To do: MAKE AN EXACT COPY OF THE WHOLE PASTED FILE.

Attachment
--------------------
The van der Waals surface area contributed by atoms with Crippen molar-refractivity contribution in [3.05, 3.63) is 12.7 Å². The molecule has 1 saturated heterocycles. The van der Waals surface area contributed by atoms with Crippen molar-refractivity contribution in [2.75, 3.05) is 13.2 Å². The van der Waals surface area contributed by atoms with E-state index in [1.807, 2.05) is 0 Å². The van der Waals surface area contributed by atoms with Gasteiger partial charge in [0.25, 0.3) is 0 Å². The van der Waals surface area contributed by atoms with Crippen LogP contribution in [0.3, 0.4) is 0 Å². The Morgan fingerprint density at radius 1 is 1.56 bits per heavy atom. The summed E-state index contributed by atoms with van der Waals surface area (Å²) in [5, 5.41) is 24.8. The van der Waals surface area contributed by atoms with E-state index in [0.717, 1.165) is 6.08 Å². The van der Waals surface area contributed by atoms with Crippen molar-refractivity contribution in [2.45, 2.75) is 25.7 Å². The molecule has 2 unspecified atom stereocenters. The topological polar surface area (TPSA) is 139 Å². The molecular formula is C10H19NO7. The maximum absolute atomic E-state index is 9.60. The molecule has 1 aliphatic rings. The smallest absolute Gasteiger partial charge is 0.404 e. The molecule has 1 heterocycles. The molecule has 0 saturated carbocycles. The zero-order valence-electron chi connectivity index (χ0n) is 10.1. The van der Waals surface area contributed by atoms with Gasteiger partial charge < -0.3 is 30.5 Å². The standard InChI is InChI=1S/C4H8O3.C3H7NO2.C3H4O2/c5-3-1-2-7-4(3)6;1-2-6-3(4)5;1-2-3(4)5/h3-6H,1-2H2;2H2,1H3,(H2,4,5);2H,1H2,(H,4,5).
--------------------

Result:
The van der Waals surface area contributed by atoms with Crippen molar-refractivity contribution in [3.05, 3.63) is 12.7 Å². The molecule has 1 saturated heterocycles. The van der Waals surface area contributed by atoms with Crippen molar-refractivity contribution in [2.75, 3.05) is 13.2 Å². The van der Waals surface area contributed by atoms with E-state index in [1.807, 2.05) is 0 Å². The van der Waals surface area contributed by atoms with Gasteiger partial charge in [0.25, 0.3) is 0 Å². The van der Waals surface area contributed by atoms with Crippen LogP contribution in [0.3, 0.4) is 0 Å². The Morgan fingerprint density at radius 1 is 1.56 bits per heavy atom. The summed E-state index contributed by atoms with van der Waals surface area (Å²) in [5, 5.41) is 24.8. The van der Waals surface area contributed by atoms with E-state index in [0.717, 1.165) is 6.08 Å². The van der Waals surface area contributed by atoms with Crippen molar-refractivity contribution in [2.45, 2.75) is 25.7 Å². The molecule has 2 unspecified atom stereocenters. The topological polar surface area (TPSA) is 139 Å². The molecular formula is C10H19NO7. The maximum absolute atomic E-state index is 9.60. The molecule has 1 aliphatic rings. The smallest absolute Gasteiger partial charge is 0.404 e. The molecule has 1 heterocycles. The molecule has 0 saturated carbocycles. The zero-order valence-electron chi connectivity index (χ0n) is 10.1. The van der Waals surface area contributed by atoms with Gasteiger partial charge < -0.3 is 30.5 Å². The standard InChI is InChI=1S/C4H8O3.C3H7NO2.C3H4O2/c5-3-1-2-7-4(3)6;1-2-6-3(4)5;1-2-3(4)5/h3-6H,1-2H2;2H2,1H3,(H2,4,5);2H,1H2,(H,4,5).